The dimple 48 engages a cavity (not shown) on the bottom of mouse 80 to provide retention for the mouse 80 on the on the charging platform 54. Alternatively, the charging platform 52 can have a depression that can receive a protrusion on the mouse 80 to provide retention for the mouse 80. The mouse 80 can thus advantageously remain engaged with the charging element 12 even if, for example, the mouse 80 was slightly jostled. In addition, the dimple 48 provides for alignment to properly position the mouse 80 relative to one of the sets of terminals 46 and 47. By providing two sets of terminals 46 and 47, the mouse 80 can be conveniently mounted on the charging element 12 by users who employ either left and or right hand operation of the mouse 80.
Wireless keyboards 10, as described above, has two terminals 34 that are exposed for the purposes of receiving a charging signal to recharge power store 82. The terminals 34 include a positive terminal and a negative terminal, designated by a “+” and a “−”, respectively. Charging element 12 likewise has a pair of terminals 60, one of which is positive and the other of which is negative. The terminals 60 are in electrical communication with power source 90. Power source 90 illustratively receives a power signal from a remote-computing device 92 via power cable 22 (shown in
Once the wireless keyboard 10 and the charging element 12 are aligned, the wireless keyboard 10 is moved towards the charger 12 along the generally flat support surface 78 in the direction indicated by arrows 68. The movement of the wireless keyboard 10 in direction 68 is also along a plane that is illustratively parallel to the support surface 78, that is, the wireless keyboard 10 is illustratively slid as opposed to being lifted. This is represented by block 106. When the wireless keyboard 10 is moved until the depression 26 is located underneath the finished surface 54, the charging element 12 is engaged with the wireless keyboard 10, as is indicated by block 108. The surface 65 (shown in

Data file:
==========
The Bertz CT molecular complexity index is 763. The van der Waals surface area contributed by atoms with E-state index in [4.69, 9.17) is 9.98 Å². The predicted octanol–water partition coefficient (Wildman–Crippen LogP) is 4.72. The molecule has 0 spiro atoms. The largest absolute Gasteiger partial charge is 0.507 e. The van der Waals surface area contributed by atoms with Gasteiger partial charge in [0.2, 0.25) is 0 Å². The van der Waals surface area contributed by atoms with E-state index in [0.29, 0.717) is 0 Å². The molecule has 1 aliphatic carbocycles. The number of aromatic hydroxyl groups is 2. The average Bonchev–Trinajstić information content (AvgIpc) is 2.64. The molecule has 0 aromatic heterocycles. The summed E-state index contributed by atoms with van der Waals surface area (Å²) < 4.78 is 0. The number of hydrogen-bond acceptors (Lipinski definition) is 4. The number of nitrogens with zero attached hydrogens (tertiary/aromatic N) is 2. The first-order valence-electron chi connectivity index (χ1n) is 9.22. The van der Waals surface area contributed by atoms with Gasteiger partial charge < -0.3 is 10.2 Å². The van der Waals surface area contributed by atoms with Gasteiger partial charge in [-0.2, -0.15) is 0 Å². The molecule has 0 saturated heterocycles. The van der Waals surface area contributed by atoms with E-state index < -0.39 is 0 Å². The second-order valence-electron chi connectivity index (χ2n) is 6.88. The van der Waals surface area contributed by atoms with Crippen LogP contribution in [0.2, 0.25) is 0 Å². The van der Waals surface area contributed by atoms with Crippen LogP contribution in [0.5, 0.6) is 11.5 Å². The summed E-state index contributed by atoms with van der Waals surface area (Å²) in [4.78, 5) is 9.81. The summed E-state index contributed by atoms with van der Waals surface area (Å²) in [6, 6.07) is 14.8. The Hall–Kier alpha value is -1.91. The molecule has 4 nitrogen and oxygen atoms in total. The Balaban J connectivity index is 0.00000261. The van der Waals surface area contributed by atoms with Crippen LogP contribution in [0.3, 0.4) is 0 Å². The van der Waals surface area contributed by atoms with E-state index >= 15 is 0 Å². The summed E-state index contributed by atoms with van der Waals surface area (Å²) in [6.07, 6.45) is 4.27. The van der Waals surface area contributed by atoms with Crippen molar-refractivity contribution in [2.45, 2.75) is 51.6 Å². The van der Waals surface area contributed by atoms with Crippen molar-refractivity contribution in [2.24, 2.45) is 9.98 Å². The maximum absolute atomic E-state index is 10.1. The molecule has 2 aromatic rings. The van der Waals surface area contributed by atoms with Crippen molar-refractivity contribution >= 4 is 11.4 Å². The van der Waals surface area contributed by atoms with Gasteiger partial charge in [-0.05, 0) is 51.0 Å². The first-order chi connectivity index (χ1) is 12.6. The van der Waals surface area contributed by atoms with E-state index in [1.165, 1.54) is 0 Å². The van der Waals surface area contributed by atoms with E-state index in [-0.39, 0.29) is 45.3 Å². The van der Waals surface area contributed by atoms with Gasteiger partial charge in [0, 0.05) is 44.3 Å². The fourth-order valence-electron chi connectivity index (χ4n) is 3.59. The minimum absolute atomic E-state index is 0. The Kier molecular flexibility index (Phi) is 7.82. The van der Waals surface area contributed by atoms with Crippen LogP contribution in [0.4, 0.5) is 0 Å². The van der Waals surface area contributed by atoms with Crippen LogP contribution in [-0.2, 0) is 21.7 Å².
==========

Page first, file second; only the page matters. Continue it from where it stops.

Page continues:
In one illustrative embodiment, the step of engaging the wireless keyboard 10 with the charging element 12 includes providing a positive engagement between the wireless keyboard 10 and the charging element 12.
A ledge 222 extends from a face 224 on the main portion 216 of the charging element 212. The ledge has a top surface 226, which is illustratively generally flat and has a pair of electrical terminals (not shown) exposed thereon. The electrical terminals are attached a power source located within the housing 214, similar to the terminals 60 shown in
A pair of terminals 252 is exposed on a portion of the bottom surface 240 of the wireless keyboard 210 that extends over the depression. When the keyboard 210 and charging element 212 are aligned, the terminals are illustratively aligned and in contract with terminals on the top surface 226 of the ledge 222. The charging element 212 can then provide an electrical charge to the wireless keyboard 210.
A pair of magnets 256 is illustratively positioned in a portion of the keyboard 210 that extends over the depression 244. The magnets 256 are positioned to engage the magnets in the ledge 222. In one illustrative embodiment, the magnets 256 are positioned either slightly inboard or outboard of the corresponding magnets in the ledge 222.